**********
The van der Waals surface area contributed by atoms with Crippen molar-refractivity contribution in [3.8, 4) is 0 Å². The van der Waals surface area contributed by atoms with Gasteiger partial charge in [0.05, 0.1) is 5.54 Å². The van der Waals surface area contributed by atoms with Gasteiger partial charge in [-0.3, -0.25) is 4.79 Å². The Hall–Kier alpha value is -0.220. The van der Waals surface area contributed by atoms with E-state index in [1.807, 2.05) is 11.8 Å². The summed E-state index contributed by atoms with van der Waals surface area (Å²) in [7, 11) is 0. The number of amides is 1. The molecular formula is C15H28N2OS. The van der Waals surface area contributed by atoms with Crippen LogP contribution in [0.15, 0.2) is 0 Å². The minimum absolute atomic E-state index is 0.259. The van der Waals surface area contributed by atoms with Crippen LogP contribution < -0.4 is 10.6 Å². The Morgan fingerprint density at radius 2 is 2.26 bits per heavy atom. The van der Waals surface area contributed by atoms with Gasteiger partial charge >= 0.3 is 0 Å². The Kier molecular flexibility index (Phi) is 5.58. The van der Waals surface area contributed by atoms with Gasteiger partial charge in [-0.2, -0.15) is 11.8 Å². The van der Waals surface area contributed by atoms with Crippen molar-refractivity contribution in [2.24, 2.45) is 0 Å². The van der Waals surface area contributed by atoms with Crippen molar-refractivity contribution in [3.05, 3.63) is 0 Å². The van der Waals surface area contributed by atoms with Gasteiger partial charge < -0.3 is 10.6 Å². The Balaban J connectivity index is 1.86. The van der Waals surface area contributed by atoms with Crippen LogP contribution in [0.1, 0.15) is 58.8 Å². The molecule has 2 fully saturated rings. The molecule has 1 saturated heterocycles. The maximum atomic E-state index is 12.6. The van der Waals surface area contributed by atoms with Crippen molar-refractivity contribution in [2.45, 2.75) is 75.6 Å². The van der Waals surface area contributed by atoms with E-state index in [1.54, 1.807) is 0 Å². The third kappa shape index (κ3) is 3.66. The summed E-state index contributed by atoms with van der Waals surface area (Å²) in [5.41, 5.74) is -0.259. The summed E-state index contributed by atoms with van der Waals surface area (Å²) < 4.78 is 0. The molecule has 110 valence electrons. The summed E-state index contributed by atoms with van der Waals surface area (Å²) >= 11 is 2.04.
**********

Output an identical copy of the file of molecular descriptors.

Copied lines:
The van der Waals surface area contributed by atoms with Crippen molar-refractivity contribution in [3.8, 4) is 0 Å². The van der Waals surface area contributed by atoms with Gasteiger partial charge in [0.05, 0.1) is 5.54 Å². The van der Waals surface area contributed by atoms with Gasteiger partial charge in [-0.3, -0.25) is 4.79 Å². The Hall–Kier alpha value is -0.220. The van der Waals surface area contributed by atoms with E-state index in [1.807, 2.05) is 11.8 Å². The summed E-state index contributed by atoms with van der Waals surface area (Å²) in [7, 11) is 0. The number of amides is 1. The molecular formula is C15H28N2OS. The van der Waals surface area contributed by atoms with Crippen LogP contribution in [0.15, 0.2) is 0 Å². The minimum absolute atomic E-state index is 0.259. The van der Waals surface area contributed by atoms with Crippen LogP contribution < -0.4 is 10.6 Å². The Morgan fingerprint density at radius 2 is 2.26 bits per heavy atom. The van der Waals surface area contributed by atoms with Gasteiger partial charge >= 0.3 is 0 Å². The Kier molecular flexibility index (Phi) is 5.58. The van der Waals surface area contributed by atoms with Gasteiger partial charge in [-0.2, -0.15) is 11.8 Å². The van der Waals surface area contributed by atoms with Crippen molar-refractivity contribution in [2.24, 2.45) is 0 Å². The van der Waals surface area contributed by atoms with Crippen molar-refractivity contribution in [3.05, 3.63) is 0 Å². The van der Waals surface area contributed by atoms with Gasteiger partial charge < -0.3 is 10.6 Å². The Balaban J connectivity index is 1.86. The van der Waals surface area contributed by atoms with Crippen LogP contribution in [0.1, 0.15) is 58.8 Å². The molecule has 2 fully saturated rings. The molecule has 1 saturated heterocycles. The maximum atomic E-state index is 12.6. The van der Waals surface area contributed by atoms with Crippen molar-refractivity contribution in [2.45, 2.75) is 75.6 Å². The van der Waals surface area contributed by atoms with E-state index in [1.54, 1.807) is 0 Å². The third kappa shape index (κ3) is 3.66. The summed E-state index contributed by atoms with van der Waals surface area (Å²) in [5.41, 5.74) is -0.259. The summed E-state index contributed by atoms with van der Waals surface area (Å²) < 4.78 is 0. The molecule has 110 valence electrons. The summed E-state index contributed by atoms with van der Waals surface area (Å²) >= 11 is 2.04.